T-Mobile to me is nice because you can get a phone every 6 months, the downside is you add 30 bucks to your bill and hundred down payment twice a year. If you're already paying for your phone on a monthly payment this really is only 10 bucks a month more. I like having my N4 and saving the money each month but that's me, it also is because the N4 costs so much less I was able to do that.

Posted via Android Central App

Nobody is being forced, I don't see how having more options is a bad thing.

I agree AT&T is pulling the wool over peoples eyes, they have been for years. They need to separate the subsidy from the phone plan like T-Mobile has done. They are taking more money from each customer who signs up for this plan, roughly $184 bucks a year (depends on what phone you buy). In return they will allow you not to pay $200 up front and let you get a phone a year sooner. Do I think it's a good deal, no but that doesn't mean someone else doesn't.

T-Mobile has given us a better option by far in my opinion. You can buy your phone and save $20/month on your bill. If you lease the phone you pay the $20/month until the phone is paid for. If you buy insurance + JUMP for another $10/month you can get a new phone every 6 months. Only downside is you'll likely never get out of paying the $20/month again because it wouldn't make much sense to pay the phone off.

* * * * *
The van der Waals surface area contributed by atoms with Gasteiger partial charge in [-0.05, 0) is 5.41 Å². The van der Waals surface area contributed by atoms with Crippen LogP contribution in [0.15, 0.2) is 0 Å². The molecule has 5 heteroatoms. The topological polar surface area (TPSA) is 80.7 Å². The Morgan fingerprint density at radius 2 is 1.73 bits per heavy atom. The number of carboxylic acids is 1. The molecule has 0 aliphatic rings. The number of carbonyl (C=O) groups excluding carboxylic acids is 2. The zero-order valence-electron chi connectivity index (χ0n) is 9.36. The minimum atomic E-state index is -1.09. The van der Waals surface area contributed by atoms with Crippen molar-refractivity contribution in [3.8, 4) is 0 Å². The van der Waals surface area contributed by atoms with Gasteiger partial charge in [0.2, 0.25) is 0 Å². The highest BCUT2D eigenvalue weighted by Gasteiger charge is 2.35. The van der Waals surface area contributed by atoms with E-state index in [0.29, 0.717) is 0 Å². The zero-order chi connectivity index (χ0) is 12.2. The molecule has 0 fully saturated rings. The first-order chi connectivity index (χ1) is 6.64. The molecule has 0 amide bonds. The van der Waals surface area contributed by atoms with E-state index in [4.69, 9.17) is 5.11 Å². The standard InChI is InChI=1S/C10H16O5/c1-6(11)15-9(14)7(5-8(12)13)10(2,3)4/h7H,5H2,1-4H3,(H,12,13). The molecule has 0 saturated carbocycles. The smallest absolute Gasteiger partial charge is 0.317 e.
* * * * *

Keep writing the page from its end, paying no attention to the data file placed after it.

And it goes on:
Posted via Android Central App

In who's world is this new AT&T plan a good deal? This is exactly what I am saying, because it's another option and people don't fully grasp/ understand (you included)the end result they assume its OK. There is a huge problem with the way we handle phones here in the US. Too many people assuming they can get a lot for a little and this is just making it much worse. This is a terrible deal all together and AT&T is sugar coating it to make it sounds great. I can only image how hard the AT&T reps are going to be pushing this new plan on people making it sound like rainbows and unicorns.

The T-mobile plan sounds like a decent option. I would much rather have a plan that eliminates subsidies all together and reduces my monthly bill.

Not mine.

I'm just saying to someone it will be.

The salesman will say to customer. Hey if you want the top of the line phone for no upfront cost and you get a new phone every year instead of every two and all you have to do is pay 32 a month and again with no $200 down payment, would you be interested? A shit load of people will say yes because people in America like to buy everything on credit.

Again I said AT&T is fooling everyone they get into this plan.

Posted via Android Central App

What AT&T is doing amounts to a payday loan with slightly better terms. The devil is in the details here and it pretty much states that AT&T will have its cake and eat it, too.

When phones, and the technology in them, actually lasted most of the two years you were under contract subsidies were not a huge deal. As devices became more advanced and the rapid succession of better devices continues to exceed innovation found elsewhere, waiting two years for an upgrade meant seeing several phases of development pass your equipment by.